Attention is now directed to region 44, FIG. 2. Region 44 is the high traffic area in the main part of the kitchen. Preferably the flooring material in region 44 comprises a layer 75 of material directly positioned on unrecessed portions of the subflooring 60. There is not a need, in these locations, for intervening floor layers for cushioning, since workers are not generally standing in these areas for large periods of time. Otherwise, the characteristics desired in region 44 are generally similar to those desired in region 50, i.e. good wear; flat surface with good sealing; avoidance of substantial water and grease absorption (or adsorption); ease of cleaning or removal therefrom of water and grease, etc. Thus, preferably in region 44, the same type of flexible polymeric flooring sheet material as utilized in region 65 discussed above, is used. In fact, preferably the same material is used, and it is merely rolled across and set on subflooring 60 in these locations, without a cushioning layer thereunder. Thus, preferably the depth of recess 71 in region 50 is the thickness of the cushioning layer 70; and, during installation, the same material is used for the surface 65 in and area 50 as for area 75.
A further principal area of the flooring system is region 40, i.e. the high traffic area into and out of the dining area. In this region it is desirable to have a flooring which does tend to remove water, dirt, grease, etc. from workers' shoes passing thereover. Thus, preferably a fibrous material which tends to scrape shoes clean, and hold or trap water, particulates, etc. is desirable in this location. However, in general, conventional carpeting, as might be used in the dining area, is not preferred since such materials are difficult to clean and do not trap the materials from the workers'shoes extremely well. What is desirable in region 40 is a thickly bristled or coarsely bristled material such as shown at 78. Preferably, however, throw mats are not used because they can pose trip hazards, and do not provide good seals. Rather what is preferred is a material which is permanently secured to the subflooring in these locations. Indeed, preferably a material comprising coarse fibers secured to a polymeric backing, with the polymeric backing secured to the subfloor, is used in these locations. Preferred arrangements are those in which the backing is water and grease-proof and seals well to prevent water and grease migration to the subfloor. Vinyl backings (polyvinyl chloride) will generally be preferred. Preferred materials for this are discussed hereinbelow.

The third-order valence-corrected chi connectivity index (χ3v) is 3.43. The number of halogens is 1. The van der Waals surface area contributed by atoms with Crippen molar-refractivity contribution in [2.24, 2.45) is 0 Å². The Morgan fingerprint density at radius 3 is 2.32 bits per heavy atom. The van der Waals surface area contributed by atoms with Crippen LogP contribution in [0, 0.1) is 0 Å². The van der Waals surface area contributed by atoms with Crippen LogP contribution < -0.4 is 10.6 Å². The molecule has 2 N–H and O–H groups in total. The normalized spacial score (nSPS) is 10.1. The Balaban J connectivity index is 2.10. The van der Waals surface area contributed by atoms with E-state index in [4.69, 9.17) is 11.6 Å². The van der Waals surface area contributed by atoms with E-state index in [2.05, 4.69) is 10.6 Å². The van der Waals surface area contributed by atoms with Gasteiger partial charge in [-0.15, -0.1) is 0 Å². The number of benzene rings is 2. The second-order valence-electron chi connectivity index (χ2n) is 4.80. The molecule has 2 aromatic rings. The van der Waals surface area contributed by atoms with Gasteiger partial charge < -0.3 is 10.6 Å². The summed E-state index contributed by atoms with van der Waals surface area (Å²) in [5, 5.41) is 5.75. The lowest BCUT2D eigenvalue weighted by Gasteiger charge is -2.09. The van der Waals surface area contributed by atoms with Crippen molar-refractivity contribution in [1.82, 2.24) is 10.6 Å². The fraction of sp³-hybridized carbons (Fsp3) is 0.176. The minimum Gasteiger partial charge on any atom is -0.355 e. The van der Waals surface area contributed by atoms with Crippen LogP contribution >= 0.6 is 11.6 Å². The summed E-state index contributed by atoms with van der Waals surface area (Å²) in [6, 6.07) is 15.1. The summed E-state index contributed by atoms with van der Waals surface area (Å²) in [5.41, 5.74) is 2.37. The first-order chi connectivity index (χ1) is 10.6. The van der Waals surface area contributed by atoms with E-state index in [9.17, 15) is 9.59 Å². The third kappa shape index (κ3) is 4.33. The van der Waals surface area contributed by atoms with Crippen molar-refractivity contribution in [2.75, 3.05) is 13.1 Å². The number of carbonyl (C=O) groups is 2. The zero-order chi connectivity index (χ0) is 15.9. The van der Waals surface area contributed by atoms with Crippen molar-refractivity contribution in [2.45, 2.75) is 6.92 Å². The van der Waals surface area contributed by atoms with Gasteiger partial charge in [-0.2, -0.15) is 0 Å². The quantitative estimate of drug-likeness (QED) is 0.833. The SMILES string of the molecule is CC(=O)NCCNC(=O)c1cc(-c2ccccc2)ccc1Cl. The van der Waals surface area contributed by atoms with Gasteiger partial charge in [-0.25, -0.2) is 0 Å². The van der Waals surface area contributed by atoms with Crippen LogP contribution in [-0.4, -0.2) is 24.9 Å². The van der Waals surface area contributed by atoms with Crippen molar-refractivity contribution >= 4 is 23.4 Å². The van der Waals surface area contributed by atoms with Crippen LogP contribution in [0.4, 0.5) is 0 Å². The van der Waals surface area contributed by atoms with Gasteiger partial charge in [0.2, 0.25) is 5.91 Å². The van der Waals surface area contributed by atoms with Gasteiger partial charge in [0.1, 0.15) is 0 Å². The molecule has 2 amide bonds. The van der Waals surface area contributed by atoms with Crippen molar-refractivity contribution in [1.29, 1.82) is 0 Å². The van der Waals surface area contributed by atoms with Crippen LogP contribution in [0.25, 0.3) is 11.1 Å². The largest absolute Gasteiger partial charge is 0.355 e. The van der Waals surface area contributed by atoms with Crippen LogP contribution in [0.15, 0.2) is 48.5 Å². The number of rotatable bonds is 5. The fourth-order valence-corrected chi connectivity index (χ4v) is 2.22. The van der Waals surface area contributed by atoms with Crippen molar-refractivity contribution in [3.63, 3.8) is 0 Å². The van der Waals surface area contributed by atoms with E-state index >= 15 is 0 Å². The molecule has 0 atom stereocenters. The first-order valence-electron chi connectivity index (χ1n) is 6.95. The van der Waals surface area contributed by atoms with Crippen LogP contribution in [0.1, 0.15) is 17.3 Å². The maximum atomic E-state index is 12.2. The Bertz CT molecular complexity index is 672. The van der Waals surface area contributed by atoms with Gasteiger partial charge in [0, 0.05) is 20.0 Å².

In FIG. 2, materials 75 and 78 are shown sealed in position by sealant 61. In addition, underlayment 70 may also be sealed down by a sealant, not shown.
Preferred flooring systems according to the present invention may include still further features and advantages. For example, in region 40, FIG. 1, i.e. where the coarse bristle material is located, preferably a good seam or seal to the adjacent wall 79 is provided. Several options with respect to this are presented. Some options are shown in FIGS. 5 and 6.
Attention is first directed to the option shown in FIG. 5. FIG. 5 is a cross section, showing the bristled material 80 as it abuts the wall 81. In particular, in FIG. 5, the subfloor underneath the bristled material is indicated at 82. At the corner between the subfloor 82 and the wall 81 is positioned an elongate "cove" piece 85. The bristled material 80 is then supported by the cove piece as it curls up the wall 81. Preferably it extends up wall 81 about 4 to 6 inches. Edge 86 of the bristled material 80 is positioned under an elongate edge strip 88. The edge strip 88 is secured in position, to cover the end of the bristled material 80. Appropriate sealant material can be used between the bristled material 80 and the wall 81, and between other adjoining surfaces, to ensure good seal.
A second option is shown in FIG. 6. This option is generally analogous to that shown in FIG. 5. However, between the bristled material 80 and the wall 81, in this example, a sheet of flexible polymeric material 91 is positioned. The polymeric material 91 may be the same material as is used as the floor surface 65 in area 50. In FIG. 6, an edge strip is indicated at 92. It is anticipated that the option of FIG. 5 will be preferred over that of FIG. 6.
Referring again to FIG. 1, numerals 94 and 95 indicate edges whereat bristled material 80 terminates as the main floor area or region 44 of the kitchen is encountered. Herein several options with respect to providing this transition are described.
One option is shown in FIG. 2. In this option, an extension piece or transition strip 100 is located at this position. The piece is preferably molded from an appropriate polymeric material, preferably vinyl. The piece can be secured in place by appropriate adhesive or sealant field. The strip 100 includes a trough 101, for engagement with bristled material 80,and an overlapping lip 102, for securing over the sheet material 75.
An alternate transition strip design is shown in FIGS. 11 and 12. Referring to FIG. 11, a two-piece transition strip is shown at 105, comprising base piece 106 and top piece 107. The base piece 106 includes upwardly extending tabs 108 which can lock with tab 109 in cover 107, during use.
Utilization of the arrangement shown in FIGS. 11 and 12 is apparent from the description of these figures. In general base piece 106 is secured to the subfloor where a seam between vinyl flooring 75 and bristle flooring 80 is to occur. The base piece 106 should be sized that each of its flanges 110 and 111 extends under the associated flooring at least about 1 inch on each side (2 inches total width). The flooring, (i.e. polymeric sheet material 75 or bristled material 80) is then sealed to the associated portion of the base plate. Cover piece or strip 107 is then locked into position, by pressing it downwardly such that tab 109 locks into tabs 108. As indicated in the drawings, this will tend to compress bristles underneath cover piece 107, somewhat. The top plate or piece 107 should be sized and curved, to provide a gentle ramp or transition area 113, between the two flooring materials. Thus a trip hazard, or strong resistance to pushing of a cart across the two surfaces, is avoided. It is foreseen that each of base piece 106 and top piece 107 may be formed in long strips, to be cut to use, through molding from conventional polymeric materials. In general, it is foreseen that vinyl materials will be preferred.